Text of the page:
Kyle Busch 216 laps led away from unfulfilling record if winless streak continues

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Things haven’t been going well this year for Kyle Busch.

Through a series of unfortunate circumstances, the 2015 Cup champion is winless through 19 Cup races. But it’s been a year since he last won at all, in the Brickyard 400.

It’s not for a lack of speed and competition. Busch is third in the points and he’s led the second most laps at 953.

But the combination of a lack of winning and an abundance of laps led mean Busch’s name has wound up on a list.

Heading into a race he’s won two years in a row, Busch has the second most laps led all-time in a season without a win.

He’s 216 laps behind Harry Gant’s 1981 record. Gant led 1,169 laps that year and never scored a win despite earning 13 top fives, including seven runner-up finishes. He wouldn’t earn his first Cup win until April 1982 at Martinsville.

Busch has seven top fives through 19 of 36 races. Two are runner-up finishes.

Joining Busch and Gant among the all-time leaders in laps led without wins in a season are Jeff Gordon, Dick Hutcherson and Neil Bonnett.

  • Harry Gant, 1,169 laps led – 1981
  • Kyle Busch, 953 laps led – 2017
  • Jeff Gordon, 919 laps led – 2010
  • Dick Hutcherson, 821 laps led; First win at Smoky Mountain Raceway in Maryville, Tennessee, on July 27, 1967
  • Neil Bonnett, 813 laps led; First win in Southern 500 on Set. 7, 1981

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Bump & Run: 2017 NASCAR accolades

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Who is your driver of the year?

Dustin Long: William Byron. While Martin Truex Jr. had the best season, I’m just amazed at what Byron has done with such little experience. Yes, he’s been in top equipment but he’s still had to wheel the car. What Byron already has done makes me wonder just what is to come.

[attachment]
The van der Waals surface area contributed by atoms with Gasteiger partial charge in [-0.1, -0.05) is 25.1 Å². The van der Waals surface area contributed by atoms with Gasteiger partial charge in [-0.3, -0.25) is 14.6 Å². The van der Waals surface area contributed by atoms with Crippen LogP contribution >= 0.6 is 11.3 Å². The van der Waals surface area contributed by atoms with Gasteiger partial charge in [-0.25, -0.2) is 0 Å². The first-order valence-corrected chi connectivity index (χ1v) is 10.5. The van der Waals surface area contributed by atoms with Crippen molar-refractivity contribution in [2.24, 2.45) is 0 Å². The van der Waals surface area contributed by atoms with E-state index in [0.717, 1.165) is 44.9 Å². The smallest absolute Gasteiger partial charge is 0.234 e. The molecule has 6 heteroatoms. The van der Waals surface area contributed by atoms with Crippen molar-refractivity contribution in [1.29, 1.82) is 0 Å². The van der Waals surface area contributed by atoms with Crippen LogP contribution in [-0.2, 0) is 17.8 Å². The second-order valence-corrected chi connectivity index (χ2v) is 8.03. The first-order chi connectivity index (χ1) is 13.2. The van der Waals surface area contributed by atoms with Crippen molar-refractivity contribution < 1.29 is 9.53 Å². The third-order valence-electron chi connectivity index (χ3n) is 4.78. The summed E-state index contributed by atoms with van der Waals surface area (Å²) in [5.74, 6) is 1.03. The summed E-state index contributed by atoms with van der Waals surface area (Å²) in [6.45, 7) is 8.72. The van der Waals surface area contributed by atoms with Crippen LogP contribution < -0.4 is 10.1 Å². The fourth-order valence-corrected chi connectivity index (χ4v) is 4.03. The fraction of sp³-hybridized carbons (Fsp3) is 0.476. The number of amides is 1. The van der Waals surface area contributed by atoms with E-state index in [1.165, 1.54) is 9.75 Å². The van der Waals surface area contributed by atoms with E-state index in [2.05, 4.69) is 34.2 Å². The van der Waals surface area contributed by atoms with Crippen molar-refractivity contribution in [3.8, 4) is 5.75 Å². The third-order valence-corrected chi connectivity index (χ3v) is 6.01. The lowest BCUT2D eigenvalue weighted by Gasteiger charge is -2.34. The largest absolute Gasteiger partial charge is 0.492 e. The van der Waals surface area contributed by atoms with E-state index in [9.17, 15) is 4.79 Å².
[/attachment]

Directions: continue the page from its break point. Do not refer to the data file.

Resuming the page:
Jerry Bonkowski: Martin Truex Jr. No other driver came close. One of best feel-good stories in NASCAR since Alan Kulwicki won the Cup championship in 1992.

Daniel McFadin: Martin Truex Jr.. Eight wins, his first Cup title and too many career-best stats to list in the most memorable driver campaign over a full season in recent years.

Who is your rookie of the year?

Dustin Long: William Byron. See previous answer.

Jerry Bonkowski: William Byron. Has made it look easy thus far in his career. Now comes the real test with his promotion next season to Cup racing and Hendrick Motorsports.

Daniel McFadin: William Byron. Won the Xfinity title with four wins, the most among series regulars and once again proved how quickly he can adept to a new level of racing.

Who is your crew chief of the year?

Dustin Long: Cole Pearn. Was strong throughout the season and finished it with a split-second pit call that put Martin Truex Jr. in position to win the championship and close out a fantastic season.

Jerry Bonkowski: Cole Pearn. Overcame adversity several times, kept his cool most of the time, planned strategy methodically and if he or team made a mistake, admitted it and moved on. I truly believe he and Martin Truex Jr. have another one or two more championships in them. 

Daniel McFadin: Cole Pearn. In the first year of the stage format, he figured it out quicker than anyone and schooled the field all season long with Martin Truex Jr.

After seeing this playoff format for the first time, is there anything with it or related to it you’d consider changing for next year? Why?

Dustin Long: I’m fine with how it went. Let’s be careful of changing things for change’s sake.